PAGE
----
One of the more dreaded destinations these days is the Department of Motor Vehicles (DMV). It’s a place that many try to avoid as much as possible. But sooner or later a visit there is almost unavoidable.

Recently, I had one such visit. For those unaware, as of October 2020, regular licenses will no longer be accepted in airports for national flights or to gain entry into government buildings throughout the country. Going forward, one will need an enhanced license. So begrudgingly, I went off to the DMV to get my enhanced license. I will leave the discussion about my DMV experience for a future article. For the moment, I wanted to share that, although I am gratified to have my enhanced license, and am able to cross that off my list, it is tinged with a bit of sadness.

My original license picture was taken when I first got my license, when I was 16 years old. Since then, every time my license needed to be renewed, I would send in a check and the necessary form, and they would send back the new license with the same picture. So, until now, my license had my picture from when I was 16.

Whenever I travel and present my license, security personnel always do a double take, “Is that really you?” And now, almost 25 years later, that cute experience is coming to an end.

For my new enhanced license, I was required to get a new picture taken at the DMV. Among many other gripes about the DMV is the fact that the “photographers” seem to be trained to make sure the picture is unflattering. So now, instead of looking 25 years younger in my picture, I look about ten years older. I guess that’s part of the price for a new enhanced license.

Rabbi Shalom Schwadron related that one time he was in the mikvah when an elderly fellow next to him took off his shirt to reveal a very small pair of tzitzis. When Rabbi Schwadron gently noted to the man that his tzitzis were rather small, the man explained that he had them from when he was a young boy. He had never gotten a new pair.

Rabbi Schwadron quipped that many people are metaphorically similar to that man. They learn the stories of the Avos and the Imahos, the stories of Yonah, David HaMelech, Esther, and Rus. But they maintain that childlike understanding of those stories throughout their lives. They never seek to understand the incredible depth and profound life lessons that are to be gleaned from our foremost heroes.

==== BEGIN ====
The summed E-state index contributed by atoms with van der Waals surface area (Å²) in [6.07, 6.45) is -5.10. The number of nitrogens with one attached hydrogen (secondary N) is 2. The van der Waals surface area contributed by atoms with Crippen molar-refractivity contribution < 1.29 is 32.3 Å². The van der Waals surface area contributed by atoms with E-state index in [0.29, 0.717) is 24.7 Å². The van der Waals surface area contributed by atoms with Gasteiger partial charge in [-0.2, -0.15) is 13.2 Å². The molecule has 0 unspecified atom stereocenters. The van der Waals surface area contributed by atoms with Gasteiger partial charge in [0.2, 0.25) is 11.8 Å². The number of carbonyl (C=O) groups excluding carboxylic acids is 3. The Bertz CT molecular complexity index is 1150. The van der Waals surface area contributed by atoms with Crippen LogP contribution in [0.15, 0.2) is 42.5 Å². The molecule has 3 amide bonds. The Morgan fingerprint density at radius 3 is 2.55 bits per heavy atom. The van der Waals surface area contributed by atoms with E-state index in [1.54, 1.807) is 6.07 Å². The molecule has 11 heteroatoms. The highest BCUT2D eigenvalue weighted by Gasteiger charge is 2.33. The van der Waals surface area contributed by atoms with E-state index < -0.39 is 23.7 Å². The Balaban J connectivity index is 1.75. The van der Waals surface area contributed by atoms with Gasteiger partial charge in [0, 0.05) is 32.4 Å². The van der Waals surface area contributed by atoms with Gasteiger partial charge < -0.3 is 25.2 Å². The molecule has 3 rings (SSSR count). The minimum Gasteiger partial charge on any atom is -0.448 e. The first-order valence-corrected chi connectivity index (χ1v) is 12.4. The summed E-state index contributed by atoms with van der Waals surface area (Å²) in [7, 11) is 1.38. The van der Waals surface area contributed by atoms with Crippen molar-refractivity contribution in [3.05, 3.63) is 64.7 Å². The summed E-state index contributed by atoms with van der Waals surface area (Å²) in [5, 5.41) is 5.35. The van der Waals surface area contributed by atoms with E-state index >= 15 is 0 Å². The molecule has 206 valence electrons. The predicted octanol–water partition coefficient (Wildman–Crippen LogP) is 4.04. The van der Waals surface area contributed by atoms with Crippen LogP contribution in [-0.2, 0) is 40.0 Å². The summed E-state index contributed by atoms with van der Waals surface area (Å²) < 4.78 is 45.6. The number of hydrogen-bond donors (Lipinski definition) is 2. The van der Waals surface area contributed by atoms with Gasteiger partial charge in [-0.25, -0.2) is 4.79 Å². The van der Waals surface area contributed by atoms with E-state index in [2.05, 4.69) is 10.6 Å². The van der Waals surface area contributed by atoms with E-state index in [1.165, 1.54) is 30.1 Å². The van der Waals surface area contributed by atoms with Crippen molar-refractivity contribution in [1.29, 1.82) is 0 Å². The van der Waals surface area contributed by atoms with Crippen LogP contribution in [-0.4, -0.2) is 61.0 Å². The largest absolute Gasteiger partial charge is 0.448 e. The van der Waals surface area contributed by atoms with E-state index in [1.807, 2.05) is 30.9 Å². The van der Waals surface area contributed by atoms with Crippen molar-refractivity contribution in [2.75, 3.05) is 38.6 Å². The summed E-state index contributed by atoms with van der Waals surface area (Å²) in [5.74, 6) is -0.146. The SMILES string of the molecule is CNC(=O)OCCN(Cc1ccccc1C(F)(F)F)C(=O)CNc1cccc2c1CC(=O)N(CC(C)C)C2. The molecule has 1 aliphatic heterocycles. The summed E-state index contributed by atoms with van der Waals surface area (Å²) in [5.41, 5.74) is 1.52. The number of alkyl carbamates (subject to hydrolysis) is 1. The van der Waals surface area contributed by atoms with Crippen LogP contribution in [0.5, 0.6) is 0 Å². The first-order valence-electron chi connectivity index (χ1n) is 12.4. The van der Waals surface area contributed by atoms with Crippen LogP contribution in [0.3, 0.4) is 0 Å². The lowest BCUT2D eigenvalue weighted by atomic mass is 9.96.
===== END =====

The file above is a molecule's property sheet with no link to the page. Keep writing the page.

My rebbe, Rabbi Berel Wein, often notes that although the stories don’t change, we do. We need to grow with the parshiyos and with the lessons they impart to us. Otherwise, we are no different from the older man wearing a child’s pair of tzitzis.

Like people, relationships have ups and downs. They do not remain static, and require constant nurturance and attention to maintain and enhance them.

Rabbi Shimshon Pincus zt”l noted that Chazal compare the Jewish year and its holidays to human maturation.

Pesach is the birth and genesis of our nationhood. Shavuos is our national bar mitzvah, when we accept the Torah. Sukkos is the wedding between Hashem and klal Yisrael, with Sh’mini Atzeres/Simchas Torah symbolizing a level of intimate closeness, as it were. Rosh HaShanah and Yom Kippur represent the forgiveness for all sins granted to a bride and groom when they marry (see Yerushalmi Bikurim).

Rabbi Pincus continues that when a couple gets married, we dance and sing joyously in celebration of the new home being created. But, in truth, at that point, we don’t know if that home will endure and withstand the tempests and challenges of time. It is only when the couple have a “good fight” – and are able to work things out and get past their differences – that we can be confident that the marriage will withstand the inevitable vicissitudes that arise.

In his inimitable fashion, Rabbi Pincus asserts that “Chanukah and Purim were that good fight.” At that time, the Jewish people felt isolated from G-d as a result of their sinful behavior. There was national despair and despondency, and the Jewish people questioned their enduring relationship with G-d. The salvation that occurred both times was proof and reassurance of the perpetuity of our status as the chosen nation and of our eternal relationship with G-d.

There is only one thing in this world that is immutable and unchanging. “I, Hashem, have not changed; and you, the children of Yaakov, have not been destroyed” (Malachi 3:6). But all relationships wax and wane, even our feeling of closeness with Hashem. Chanukah and Purim remind us and strengthen our conviction that the relationship will never be broken and we can always come home.

The Gemara (Shabbos 88b) relates that at the time of Kabalas HaTorah on Har Sinai there was an element of coercion. At the time of the Purim miracle, however, the nation reaccepted the Torah, this time solely with love and joy.

In that sense, although Kabalas HaTorah was when we received our license to be the Chosen People, on Purim we received our enhanced license. Indeed, Chazal say that on Purim all celestial doors and gates are open to us.

Just don’t go for the road test on Purim afternoon...

Rabbi Dani Staum, LMSW, is a rebbe and guidance counselor at Heichal HaTorah in Teaneck, NJ, Principal at Mesivta Ohr Naftoli of New Windsor, and a division head at Camp Dora Golding. He can be reached at This email address is being protected from spambots. You need JavaScript enabled to view it.. Looking for periodic powerful inspiration? Join Rabbi Staum’s new Whatsapp group “Striving Higher.” Email for more info.